Feist explained that the older-generation FPGA vendor design suites use one-dimensional timing-driven place-and-route engines powered by simulated annealing algorithms that determine randomly where the tool should place logic cells. With these routers, users enter timing; then the simulated annealing algorithm pseudorandomly places features to get a “best as it can” match to timing requirements. “In those days it made sense, because designs were much smaller and logic cells were the main cause of delays,”
said Feist. “But today, with complex designs and advances in silicon processes, interconnect and design congestion contribute to the delay far more.”
Place-and-route engines with simulated annealing algorithms do an adequate job for FPGAs below 1 million gates, “but they really start to underperform as designs grow,” said Feist. “Not only do they struggle with congestion, but the results start to become increasingly more unpredictable as designs grow further beyond 1 million gates.”
With an eye toward the multimillion-gate future, Xilinx developed a modern multidimensional analytic placement engine for the Vivado Design Suite that is on par with those found in million-dollar ASIC place-and-route tools. This engine analytically finds a solution that primarily minimizes three dimensions of a design: timing, congestion and wire length. “The Vivado Design Suite’s algorithm globally optimizes for best timing, congestion and wire length simultaneously, taking into account the entire design instead of the local-move approach done with simulated annealing,”
said Feist. “As a result, the tool can place and route 10 million gates quickly, deterministically and with consistently strong quality of results” (see Figure 1). “Because it is solving for all three factors simultaneously, it means you run fewer iterations in your flow.”
Figure 1. The Vivado Design Suite implements large and
small designs more quickly and with better-quality
results than other FPGA tools.
To illustrate this advantage, Xilinx ran the raw RTL for the Zynq-7000 EPP emulation platform, a very large and complex design, in both the ISE Design Suite and Vivado Design Suite in a pushbutton mode. Each tool was instructed to target Xilinx’s largest FPGA device—the SSI-enabled Virtex-7 2000T FPGA. The Vivado Design Suite’s place-and-route engine took five hours to place the 1.2 million logic cells, while the ISE Design Suite version 13.4 took 13 hours (Figure 2). The Vivado Design Suite also implemented the design with much less congestion (as seen in the gray and yellow portions of the design) and in a smaller area, reflecting the total wire-length reduction. In addition, the Vivado Design Suite implementation had better memory compilation efficiency, taking only 9 Gbytes to implement the design’s required memory to ISE Design Suite’s 16 Gbytes.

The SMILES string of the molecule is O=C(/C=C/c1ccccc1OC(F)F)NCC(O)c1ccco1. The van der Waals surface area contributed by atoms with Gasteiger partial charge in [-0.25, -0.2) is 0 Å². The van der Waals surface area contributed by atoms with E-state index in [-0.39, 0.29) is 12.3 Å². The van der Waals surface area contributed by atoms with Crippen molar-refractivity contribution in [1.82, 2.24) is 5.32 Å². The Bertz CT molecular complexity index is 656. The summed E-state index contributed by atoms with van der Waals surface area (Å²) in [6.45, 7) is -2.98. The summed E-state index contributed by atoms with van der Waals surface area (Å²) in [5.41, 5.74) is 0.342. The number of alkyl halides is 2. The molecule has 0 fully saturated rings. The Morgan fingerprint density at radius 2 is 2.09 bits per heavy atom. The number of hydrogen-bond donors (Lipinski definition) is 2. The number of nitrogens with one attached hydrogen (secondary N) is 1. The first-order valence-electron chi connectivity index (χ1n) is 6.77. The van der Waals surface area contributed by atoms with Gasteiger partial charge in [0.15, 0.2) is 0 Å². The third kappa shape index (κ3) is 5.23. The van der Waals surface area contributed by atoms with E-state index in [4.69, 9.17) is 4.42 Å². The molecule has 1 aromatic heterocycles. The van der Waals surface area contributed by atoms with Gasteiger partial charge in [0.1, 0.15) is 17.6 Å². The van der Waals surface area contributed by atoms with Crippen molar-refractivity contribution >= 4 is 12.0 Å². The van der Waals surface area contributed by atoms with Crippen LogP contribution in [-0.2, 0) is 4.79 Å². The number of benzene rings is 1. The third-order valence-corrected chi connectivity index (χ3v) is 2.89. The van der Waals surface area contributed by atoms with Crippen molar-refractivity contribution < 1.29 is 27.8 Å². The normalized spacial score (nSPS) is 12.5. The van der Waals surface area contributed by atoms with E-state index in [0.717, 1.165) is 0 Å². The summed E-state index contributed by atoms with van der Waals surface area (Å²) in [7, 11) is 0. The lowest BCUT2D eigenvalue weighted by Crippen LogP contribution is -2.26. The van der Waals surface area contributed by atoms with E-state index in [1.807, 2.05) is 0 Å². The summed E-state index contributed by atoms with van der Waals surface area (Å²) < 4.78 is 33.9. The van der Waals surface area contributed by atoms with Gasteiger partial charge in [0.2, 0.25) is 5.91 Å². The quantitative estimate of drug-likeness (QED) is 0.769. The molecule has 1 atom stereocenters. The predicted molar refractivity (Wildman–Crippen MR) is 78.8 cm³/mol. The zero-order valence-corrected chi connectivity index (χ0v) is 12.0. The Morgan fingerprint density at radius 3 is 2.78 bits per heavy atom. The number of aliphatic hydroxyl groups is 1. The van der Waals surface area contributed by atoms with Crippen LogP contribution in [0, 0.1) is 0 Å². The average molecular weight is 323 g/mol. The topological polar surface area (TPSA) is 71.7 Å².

Figure 2. The Vivado Design Suite’s multidimensional “Essentially what you’re seeing is that the Vivado Design Suite met all constraints and only needed three-quarters of the device to implement the entire design,”
analytic algorithm optimizes layouts for best timing,
congestion and wire length, not just best timing.
said Feist. “That means users could add even more logic functionality and on-chip memory to their designs [in the extra space] or, alternatively, even move to a smaller device.”Power optimization and analysis
Today, power is one of the most critical aspects of FPGA design. As such, the Vivado Design Suite focuses on advanced power-optimization techniques to provide greater power reductions for users’ designs. “The technology uses advanced clock-gating techniques found in today’s advanced ASIC tool suites and is capable of analyzing design logic and removing unnecessary switching activity by applying clock gating,”
said Feist. “Specifically, the new technology focuses on the switching-activity factor ‘alpha.’ It is able to achieve up to a 30 percent reduction in dynamic power.”
Feist said Xilinx introduced the technology in the ISE Design Suite last year but is carrying it forward and will continue to enhance it in Vivado.
In addition, with the new shared scalable data model, users can get power estimates at every stage of the design flow, enabling up-front analysis so that problem areas can be addressed early in the design flow, said Feist.Simplifying engineering change orders